Please Note:

  • National Archives staff can only issue a certified copy of a document in our custody (see 44 USC 2116 and 44 USC 3112).
  • The National Archives does not have authority to issue an apostille. The US Department of State has the authorization to issue an apostille of a copy of a document certified by the National Archives.
  • The National Archives does not have the authority to issue a certification of non-existence of a record, and can only issue a negative search letter. Negative results for a search of National Archives holdings only indicates that a naturalization record is not in the possession of the National Archives. It does not verify that a file does not exist elsewhere.
  • USCIS has exclusive authority over matters concerning citizenship records after 1906 and can provide a Certification of Non-Existence of a Record of Naturalization (see “About Further Research”).

What is an A-File?

The Immigration and Naturalization Service (INS) began issuing aliens an Alien Registration number in 1940, and on April 1, 1944, began using this number to create individual case files, called Alien Files or A-Files.

A-Files contain all records of any active case of an alien not yet naturalized as they passed through the United States immigration and inspection process. An A-File might also be created without any action taken by the alien, for example if INS initiated a law enforcement action against or involving the alien.

In a few instances there are files on aliens who registered between 1940 and 1944. These files document aliens who received an Alien Registration number and form prior to 1944, and had an A-File created due to the re-opening of the case after 1944. Files from other series, such as visa files, were withdrawn and placed in the A-Files when cases were reopened in instances such as the filing of applications to replace a document, obtain a border crossing card, or petition for an immigrant relative.

Although the files were created beginning in 1944, documents and information included may be much older than that, and could date to the birth of the person. Documents may also be included that date up to the time of any final action related to the alien which could be deportation, permanent resident status, or citizenship.

A rich source of biographical information, A-Files may include visas, photographs, affidavits, and correspondence leading up to an alien's naturalization, permanent residency, death, or deportation.

Who should have an A-File:

Does my immigrant ancestor have an A-File?

Died before August 1, 1940

            

Will not have an A-File or an Alien Registration Number. Research other National Archives resources of genealogical interest, such as ship passenger manifest lists, for information about this individual.

Became a naturalized citizen between September 27, 1906 and August 1, 1940

Will not have an A-File or an Alien Registration Number. Inquire with the USCIS Genealogy Program regarding a possible Certificate File (C-File).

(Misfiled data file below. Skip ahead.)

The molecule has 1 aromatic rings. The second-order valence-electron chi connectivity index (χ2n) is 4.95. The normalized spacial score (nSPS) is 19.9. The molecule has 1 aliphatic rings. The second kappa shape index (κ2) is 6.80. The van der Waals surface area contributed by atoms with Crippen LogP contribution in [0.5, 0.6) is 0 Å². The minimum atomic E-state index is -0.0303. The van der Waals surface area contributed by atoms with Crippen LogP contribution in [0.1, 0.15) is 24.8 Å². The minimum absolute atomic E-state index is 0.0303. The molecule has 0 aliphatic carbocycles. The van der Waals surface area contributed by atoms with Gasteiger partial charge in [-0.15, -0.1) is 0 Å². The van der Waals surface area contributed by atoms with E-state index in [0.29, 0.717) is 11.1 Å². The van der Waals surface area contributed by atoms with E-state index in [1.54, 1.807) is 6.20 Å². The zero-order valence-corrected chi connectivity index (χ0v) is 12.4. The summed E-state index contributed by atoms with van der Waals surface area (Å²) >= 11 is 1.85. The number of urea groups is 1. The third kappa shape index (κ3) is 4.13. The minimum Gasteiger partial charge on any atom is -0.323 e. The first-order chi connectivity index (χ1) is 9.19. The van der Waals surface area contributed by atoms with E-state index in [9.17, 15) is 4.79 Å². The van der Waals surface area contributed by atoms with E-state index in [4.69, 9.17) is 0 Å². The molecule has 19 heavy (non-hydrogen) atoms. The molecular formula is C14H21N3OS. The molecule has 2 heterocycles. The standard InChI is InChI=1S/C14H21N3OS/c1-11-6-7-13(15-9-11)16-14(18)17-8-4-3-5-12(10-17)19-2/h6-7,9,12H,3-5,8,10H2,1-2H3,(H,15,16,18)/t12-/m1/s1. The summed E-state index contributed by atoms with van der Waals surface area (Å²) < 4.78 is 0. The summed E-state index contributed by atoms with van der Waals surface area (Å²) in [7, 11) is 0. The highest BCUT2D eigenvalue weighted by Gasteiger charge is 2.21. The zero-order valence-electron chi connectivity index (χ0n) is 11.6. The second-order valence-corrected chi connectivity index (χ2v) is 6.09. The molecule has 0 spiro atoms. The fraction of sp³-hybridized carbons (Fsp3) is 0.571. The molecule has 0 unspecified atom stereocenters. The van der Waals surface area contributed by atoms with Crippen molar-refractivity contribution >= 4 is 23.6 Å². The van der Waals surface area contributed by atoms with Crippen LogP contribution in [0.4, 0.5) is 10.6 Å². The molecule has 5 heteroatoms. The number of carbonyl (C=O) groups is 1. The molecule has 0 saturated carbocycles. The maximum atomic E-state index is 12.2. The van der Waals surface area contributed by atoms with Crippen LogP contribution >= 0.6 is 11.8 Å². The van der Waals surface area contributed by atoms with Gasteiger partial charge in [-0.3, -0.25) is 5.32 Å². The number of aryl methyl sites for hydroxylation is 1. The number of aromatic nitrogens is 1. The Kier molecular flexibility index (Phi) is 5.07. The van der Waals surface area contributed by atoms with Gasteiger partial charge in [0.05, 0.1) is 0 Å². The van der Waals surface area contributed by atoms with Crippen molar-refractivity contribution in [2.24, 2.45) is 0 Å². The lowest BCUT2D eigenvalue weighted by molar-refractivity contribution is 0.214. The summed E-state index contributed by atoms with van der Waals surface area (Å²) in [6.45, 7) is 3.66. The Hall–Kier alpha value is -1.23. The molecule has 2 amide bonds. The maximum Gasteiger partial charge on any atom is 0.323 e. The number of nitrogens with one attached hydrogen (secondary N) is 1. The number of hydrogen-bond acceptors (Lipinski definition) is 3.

Became a naturalized citizen between August 1, 1940 and March 31, 1956

Will not have an A-File. Inquire with the USCIS Genealogy Program regarding a possible Certificate File (C-File) or 1940 Alien Registration Form.

Immigrated to the United States after April 1, 1944

Will have an A-File. Check National Archives holdings if born in 1918 or prior. Otherwise, inquire with the USCIS Genealogy Program.

Naturalized on or after March 31, 1956

Will have an A-File. Check National Archives holdings if born in 1918 or prior. Otherwise, inquire with the USCIS Genealogy Program.

Registered in the United States as an alien in 1940 but never came back to the Immigration and Naturalization Service for any reason

Was likely assigned an Alien Registration Number but will not have an A-File. You can obtain a copy of their 1940 Alien Registration Form from the USCIS Genealogy Program.

Registered in the United States as an alien in 1940 and came back to the Immigration and Naturalization Service for any reason (other than naturalization) after 1944

Will have an A-File. Check National Archives holdings if born in 1918 or prior. Otherwise, inquire with the USCIS Genealogy Program.

 

A-Files for the entire United States and its territories are being centralized at the National Archives at Kansas City. Because of strong interest and advocacy for the A-Files by local research communities and their congressional representatives, the National Archives at San Francisco will maintain some of the available A-Files from the INS district offices located in San Francisco, Honolulu, Reno, and Guam. Researchers seeking individuals who may have lived in these areas should check both the National Archives at San Francisco and Kansas City records for A-Files.

NARA's holdings of A-Files will grow as the US Citizenship and Immigration Services (USCIS) continues to transfer records.

 

How to Search for A-Files at NARA

 

Before submitting a request we ask that you search for the individual in the National Archives Catalog (https://catalog.archives.gov/). The catalog contains the names of every individual presently contained in our A-Files holdings. If you do not have access to a computer, members of our staff can aid in this process.

 

You can search by First Name and/or Surname OR Alien Registration Number (ex. A1234567) from the main page. 

 

BE AWARE: You are searching ALL of the records found in the catalog, so you will be looking for results with “Alien Case File (A-File) for [individual’s name]” as the title on the results page.

 

If you find a result that does not have the Alien Case File title, it is not an A-File and you will need to read the Scope and Content Note and location listed under Contact(s) to determine how to proceed.